Advocacy Spotlight: Robert Childs, NCHRC
By Rachel Farris
March 3, 2011
What do North Carolina law enforcement, migrant workers, Army veterans, injection drug users (IDUs), diabetics, transgender people, sex workers, and pharmacists have in common?
Well, Robert Childs, for one thing.
As Executive Director of the North Carolina Harm Reduction Coalition since 2009, Childs has brought his unique bridge-building ability to bear on the disconnect between federal funding for syringe exchange programs (SEPs) and a state law that makes the possession or distribution of drug paraphernalia a class A misdemeanor -- keeping SEPs from operating openly and making used syringes a danger to public safety.
SEPs have been endorsed by groups including the American Medical Association, the CDC, National Association of State Alcohol and Drug Abuse Directors, the NAACP, National Black Police Association and the American Bar Association as a cost-effective means of decreasing HIV and Hepatitis C incidence, reducing needle stick injuries to police by as much as two-thirds, providing a gateway to treatment for injection drug users, and removing hazardous biomedical waste from public areas. Since their introduction in the 1980s, SEPs have been credited with an 80% reduction in the rate of new HIV infections among injection drug users, and research has proven that they do not increase drug use or crime.
With such prominent supporters and so many public health benefits, why are SEPs still prevented from operating in North Carolina? It's a problem of perception, according to Childs. "Everybody thinks syringe exchange encourages drug use," he sighs. A harm reduction approach focused on mitigating the health consequences of injection drug use fails to move conservative legislators -- despite mounting evidence that certain drug paraphernalia statutes actually harm public health by making needle sharing, needle sticks, and improper disposal of used needles more likely.
Childs is undeterred by the legislature's apparent indifference towards injection drug users and their increased vulnerability to HIV and hepatitis C. By maintaining an open door policy towards potential partners, he and NCHRC have assembled a diverse and persuasive coalition that advocates for decriminalization of syringes and the legalization of syringe exchange.
They have teamed up with local law enforcement across the state to provide grassroots training and education to police and other first-responders about the dangers of needle sticks (1 in 3 members of NC's law enforcement get a needlestick in their career) and the benefits of syringe decriminalization and SEPs, which led to a ringing endorsement by a former Macon County sheriff. They have also reached out to North Carolina's sizable migrant farm laborer population, among whom up to 23% engage in needle sharing for medical purposes, which constitutes a significant risk of infection by blood-borne pathogens. They have partnered with active and former armed services members, who report significant levels of injection drug use among returning troops to cope with mental and physical trauma, and who must resort to underground syringe exchange in the absence of legal means of procuring sterile syringes. (In North Carolina, syringes are available only with a prescription or by "pharmacist discretion.") And they have targeted interventions towards transgender individuals, who may require syringes to inject hormones, many of whom are at increased risk for drug use or sex work due to deep social stigma in their communities.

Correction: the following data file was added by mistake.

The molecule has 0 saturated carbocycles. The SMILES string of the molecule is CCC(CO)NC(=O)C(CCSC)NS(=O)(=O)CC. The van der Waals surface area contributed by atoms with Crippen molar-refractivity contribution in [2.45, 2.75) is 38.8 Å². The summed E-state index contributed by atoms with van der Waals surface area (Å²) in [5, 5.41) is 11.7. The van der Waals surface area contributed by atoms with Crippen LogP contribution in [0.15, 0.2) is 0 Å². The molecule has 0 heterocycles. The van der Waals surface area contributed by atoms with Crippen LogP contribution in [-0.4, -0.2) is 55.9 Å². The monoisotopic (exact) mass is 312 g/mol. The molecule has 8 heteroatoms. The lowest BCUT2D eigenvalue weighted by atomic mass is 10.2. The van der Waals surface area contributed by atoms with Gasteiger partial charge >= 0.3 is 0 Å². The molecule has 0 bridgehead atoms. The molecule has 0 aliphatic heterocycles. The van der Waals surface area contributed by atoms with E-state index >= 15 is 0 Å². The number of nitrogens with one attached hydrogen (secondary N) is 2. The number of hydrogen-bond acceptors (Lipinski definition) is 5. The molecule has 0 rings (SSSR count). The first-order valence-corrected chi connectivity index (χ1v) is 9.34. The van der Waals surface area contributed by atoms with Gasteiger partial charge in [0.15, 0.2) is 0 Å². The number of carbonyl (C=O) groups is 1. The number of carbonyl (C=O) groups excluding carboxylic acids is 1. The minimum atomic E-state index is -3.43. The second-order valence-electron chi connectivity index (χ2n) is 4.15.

Childs believes that these robust relationships will be the key to legislative victory around syringe decriminalization. Eventually he hopes to be able to change public perception of vulnerable populations and risk behavior such that harm reduction is the norm, not a novelty.
"I tell people it's like driving a car to barbeque at your mother's house in the country," he says about reaching out to new partners. "You cannot be abstinent from the hazardous health behavior of driving in North Carolina, which causes widespread death and injury, because mama is going to be upset if you don't show and you can not disappoint mama. Thus we choose to engage in a dangerous health behavior of driving. But we can make take a harm reduction approach to this problem and make it safer. We can do this by driving the speed limit, wearing seat belts, driving a Volvo or having airbags in your car. This makes it safer, not 100% safe, but safer.
"We can take the same approach to injection drug use; we can institute a program such as syringe exchange that makes the behavior safer. Speeding is illegal, like drug use, but people do it anyway. Harm reduction addresses this problem by enabling people to live their lives more safely when they engage in behaviors that put peoples' lives at risk. It is good for the individual and the community when they take a harm reduction approach to such behavior, which raises the overall community health index."
For more information, check out NCHRC's homepage, amfAR's fact sheet on syringe exchange, and the Human Rights Watch on HIV and human rights in the American South.
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